Alongside the gully cricket that dominates sports on India's streets, badminton too has its well-grounded fan-base. Enthusiasts take over the lanes, with or without nets, and often play for pleasure. The more serious among them then go on to fashion full-sized courts in the open, or make use of indoor opportunities, whose numbers are increasing.

Nineteen-year-old Ruthvika Shivani Gadde, the newly crowned champion at the Russian Grand Prix in Vladivostok this past Sunday, is one such player. What began as a casual foray into the world of badminton has turned into a distinct role in the continuous storming of the world stage by Indian players.

The teenager took up badminton as a seven-year old, getting interested after watching her father play with his friends. Over the next six years, the interest turned into commitment. According to Sudhakar Reddy, who was Gadde’s initial coach during her training in Khammam, Telangana, she sharpened her repertoire of mix-and-match shots to bait and confuse her opponents.

One of the others things she did was to play doubles with boys. While their physicality made Gadde work harder, her techniques refined her game, making her stand out.

Once Gadde joined the Gopichand Academy in 2012, at the time the Indian badminton contingent was making a case for itself at the London Olympics, her game was further nuanced by Pullela Gopichand himself. Without overwriting her initial style of play, he has lent her the distinctiveness that by now has come to be a trademark of all his protégés, from Saina Nehwal to recent Olympic silver medallist PV Sindhu.

The Gopichand effect

Eight years since the establishment of his Academy in 2008 – seven years went into conceptualising, infrastructural planning and development since he came back with the All England Open in 2001 – Gopichand has become the driving force behind India's ever-growing roster of badminton champions.

Charting, mapping, observing and improving the development of the players, each with a different style, Gopichand has also ensured that his wards build one another's success rather than engage in one-upmanship. That in itself encapsulates the objective with which Gopichand had embarked upon his coaching journey, stating, “I could win the All England at a late stage at 27. My time was done, but I wanted to do something for the younger players. And the academy provided me that opportunity.”

In the process, Gopichand hasn’t lost sight of the fact that the players have to be healthy, and physically fit to give their best. Some of the players in his academy, including Nehwal and Parupalli Kashyap, were personally convinced by him to include meat in their diet to improve their game.

When it came to Gadde though, Gopichand had altogether different advice.

The 2016 story

Diagnosed with hepatitis in February 2015, immediately after she won the National Championships, Gadde found herself confined to the bed. She wanted to push herself to play nonetheless, but Gopichand refused. “I was bed-ridden for three months and I couldn’t move. I wanted to play and twice I went to the academy within three months. But Gopichand sir told me to take rest and not to aggravate my health. He told me to treat it like a holiday and enjoy the time with my family.”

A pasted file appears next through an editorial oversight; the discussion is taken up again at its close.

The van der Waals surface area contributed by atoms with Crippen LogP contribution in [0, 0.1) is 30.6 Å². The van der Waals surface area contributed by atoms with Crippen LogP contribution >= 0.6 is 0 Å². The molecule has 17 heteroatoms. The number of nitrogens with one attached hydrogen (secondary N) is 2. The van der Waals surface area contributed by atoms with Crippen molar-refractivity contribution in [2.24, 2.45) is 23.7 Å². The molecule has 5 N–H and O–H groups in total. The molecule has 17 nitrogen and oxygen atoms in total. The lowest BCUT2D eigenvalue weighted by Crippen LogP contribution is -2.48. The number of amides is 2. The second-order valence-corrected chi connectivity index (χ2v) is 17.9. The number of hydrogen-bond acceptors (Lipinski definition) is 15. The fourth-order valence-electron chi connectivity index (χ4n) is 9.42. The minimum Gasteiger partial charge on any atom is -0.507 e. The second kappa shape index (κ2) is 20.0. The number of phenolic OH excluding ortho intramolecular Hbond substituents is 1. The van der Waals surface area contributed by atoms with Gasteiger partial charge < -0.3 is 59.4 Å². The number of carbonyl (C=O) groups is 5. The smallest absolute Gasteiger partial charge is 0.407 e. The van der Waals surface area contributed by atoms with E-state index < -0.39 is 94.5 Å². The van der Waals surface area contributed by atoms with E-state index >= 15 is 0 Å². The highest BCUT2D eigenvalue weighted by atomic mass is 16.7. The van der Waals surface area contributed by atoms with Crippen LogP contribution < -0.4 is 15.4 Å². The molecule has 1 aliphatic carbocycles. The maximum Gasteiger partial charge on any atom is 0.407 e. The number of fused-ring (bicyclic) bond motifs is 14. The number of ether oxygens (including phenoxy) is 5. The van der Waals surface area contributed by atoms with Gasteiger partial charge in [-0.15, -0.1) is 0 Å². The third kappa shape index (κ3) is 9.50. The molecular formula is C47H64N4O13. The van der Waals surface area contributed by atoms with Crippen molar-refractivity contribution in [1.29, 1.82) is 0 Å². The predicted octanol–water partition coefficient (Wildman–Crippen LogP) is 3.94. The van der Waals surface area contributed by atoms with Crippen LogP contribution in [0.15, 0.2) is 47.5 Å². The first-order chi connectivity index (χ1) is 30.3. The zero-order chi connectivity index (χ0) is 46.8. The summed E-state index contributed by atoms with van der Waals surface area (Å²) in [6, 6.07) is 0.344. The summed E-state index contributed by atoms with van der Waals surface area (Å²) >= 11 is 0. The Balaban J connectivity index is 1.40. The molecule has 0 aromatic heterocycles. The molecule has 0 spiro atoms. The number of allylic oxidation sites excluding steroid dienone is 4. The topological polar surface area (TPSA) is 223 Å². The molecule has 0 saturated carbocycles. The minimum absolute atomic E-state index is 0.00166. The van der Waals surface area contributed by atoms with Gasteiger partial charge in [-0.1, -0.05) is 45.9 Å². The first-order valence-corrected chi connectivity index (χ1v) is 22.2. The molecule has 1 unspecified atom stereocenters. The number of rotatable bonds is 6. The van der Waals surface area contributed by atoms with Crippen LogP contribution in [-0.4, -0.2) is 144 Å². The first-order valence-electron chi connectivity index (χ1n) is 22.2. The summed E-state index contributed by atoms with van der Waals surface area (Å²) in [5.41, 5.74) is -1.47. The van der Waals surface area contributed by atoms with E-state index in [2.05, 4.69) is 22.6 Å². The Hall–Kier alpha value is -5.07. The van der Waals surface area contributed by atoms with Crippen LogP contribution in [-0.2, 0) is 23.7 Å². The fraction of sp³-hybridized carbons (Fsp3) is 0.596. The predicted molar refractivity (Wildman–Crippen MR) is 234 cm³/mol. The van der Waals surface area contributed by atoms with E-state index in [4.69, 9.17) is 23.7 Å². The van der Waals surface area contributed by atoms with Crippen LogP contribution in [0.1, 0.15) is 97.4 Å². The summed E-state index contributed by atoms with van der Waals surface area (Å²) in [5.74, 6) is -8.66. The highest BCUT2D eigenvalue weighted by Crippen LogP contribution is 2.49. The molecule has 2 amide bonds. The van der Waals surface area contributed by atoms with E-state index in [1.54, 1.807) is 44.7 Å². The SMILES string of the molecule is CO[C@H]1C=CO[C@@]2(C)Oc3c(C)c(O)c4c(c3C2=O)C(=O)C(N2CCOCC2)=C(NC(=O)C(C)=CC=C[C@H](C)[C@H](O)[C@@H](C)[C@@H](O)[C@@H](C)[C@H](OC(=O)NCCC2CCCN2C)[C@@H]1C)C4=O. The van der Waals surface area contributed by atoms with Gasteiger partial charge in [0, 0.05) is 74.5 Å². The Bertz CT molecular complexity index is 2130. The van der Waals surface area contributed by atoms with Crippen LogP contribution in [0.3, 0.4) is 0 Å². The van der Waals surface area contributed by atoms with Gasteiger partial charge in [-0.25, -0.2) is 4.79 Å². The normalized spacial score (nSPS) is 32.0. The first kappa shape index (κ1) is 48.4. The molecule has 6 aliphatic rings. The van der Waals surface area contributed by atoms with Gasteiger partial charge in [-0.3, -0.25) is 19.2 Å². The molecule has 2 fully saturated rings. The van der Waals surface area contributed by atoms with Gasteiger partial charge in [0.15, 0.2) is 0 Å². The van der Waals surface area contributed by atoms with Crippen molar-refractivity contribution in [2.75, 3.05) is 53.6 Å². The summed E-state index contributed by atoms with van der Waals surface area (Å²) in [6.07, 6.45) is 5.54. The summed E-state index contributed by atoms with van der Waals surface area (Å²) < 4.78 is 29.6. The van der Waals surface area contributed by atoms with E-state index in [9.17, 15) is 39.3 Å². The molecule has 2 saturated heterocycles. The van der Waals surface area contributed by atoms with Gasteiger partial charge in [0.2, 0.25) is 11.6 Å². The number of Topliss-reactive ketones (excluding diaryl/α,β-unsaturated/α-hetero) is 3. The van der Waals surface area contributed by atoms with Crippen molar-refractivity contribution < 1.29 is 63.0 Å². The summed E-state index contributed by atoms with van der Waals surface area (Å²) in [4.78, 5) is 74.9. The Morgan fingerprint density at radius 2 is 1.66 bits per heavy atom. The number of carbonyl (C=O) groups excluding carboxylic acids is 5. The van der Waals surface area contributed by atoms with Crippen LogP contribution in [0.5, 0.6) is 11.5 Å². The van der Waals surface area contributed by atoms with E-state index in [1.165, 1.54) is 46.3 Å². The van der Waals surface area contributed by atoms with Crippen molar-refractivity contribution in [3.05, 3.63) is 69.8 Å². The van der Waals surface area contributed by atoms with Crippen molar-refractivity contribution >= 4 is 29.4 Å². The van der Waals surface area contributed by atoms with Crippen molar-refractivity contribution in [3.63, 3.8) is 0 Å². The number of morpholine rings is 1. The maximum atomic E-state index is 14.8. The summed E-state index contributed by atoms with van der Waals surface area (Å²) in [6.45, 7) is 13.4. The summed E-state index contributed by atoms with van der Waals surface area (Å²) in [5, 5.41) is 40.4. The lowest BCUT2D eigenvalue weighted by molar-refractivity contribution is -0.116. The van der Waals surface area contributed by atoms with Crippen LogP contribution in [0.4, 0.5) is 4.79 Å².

But heeding Gopichand’s words did help Gadde immensely, not only in 2015 but also in 2016. Not many people remember it now, but Gadde defeated Sindhu 21-11, 22-20 in the final of the South Asian Games in February.

Three months later, in May, as part of the Indian Uber Cup team, Gadde put up a good show that saw India reach the semi-final. Gadde played four rubbers, three in the round robin stages and one in the quarter-final. She won her rubbers against Australia and Germany after defeating Tiffany Ho 21-5, 21-11 and Yvonne Li 21-5, 21-15 respectively, but lost to Sayaka Sato of Japan 7-21, 14-21. In the quarter-final against Thailand, Gadde played Nitchaon Jindapol and won 21-18, 21-16.

She put herself on the map of better recognition after winning her maiden Grand Prix in Vladivostok, beating the home favourite Evgeniya Kosetskaya 21-10, 21-13. Ranked 59th, Kosetskaya was 10 places above her and had knocked out the top seed and fellow Russian Natalia Perminova 19-21, 21-16, 21-8.

The win will see Gadde break into the top 50 of the BWF world rankings, with an addition of 5,500 ranking points that is the most awarded to the champion, when the rankings come out on Thursday, October 13.

The Road ahead

The Grand Prix tournaments are fifth in the hierarchy of badminton events. The World Championships and Olympics offer the winner 12,000 points, while the Super Series Masters Final and Super Series Premiers offer 11,000 points. The Super Series events are third with the winners being awarded 9,200 points, while the Grand Prix Gold tournaments give the winner 7,000 points.

Talking about her win, an ecstatic Gadde had remarked, “My fitness levels were not the best prior to the tournament as I had a strained thigh. But I strategised well and felt confident during my games. Evgeniya is stylistically very similar to me and I had that in mind while playing her. I’m happy to have won my first Grand Prix and hope this is the start of many more!”

She will get her first chance to prove that at the Dutch Open this week, where her first match is against Lee Zii Yii of Malaysia.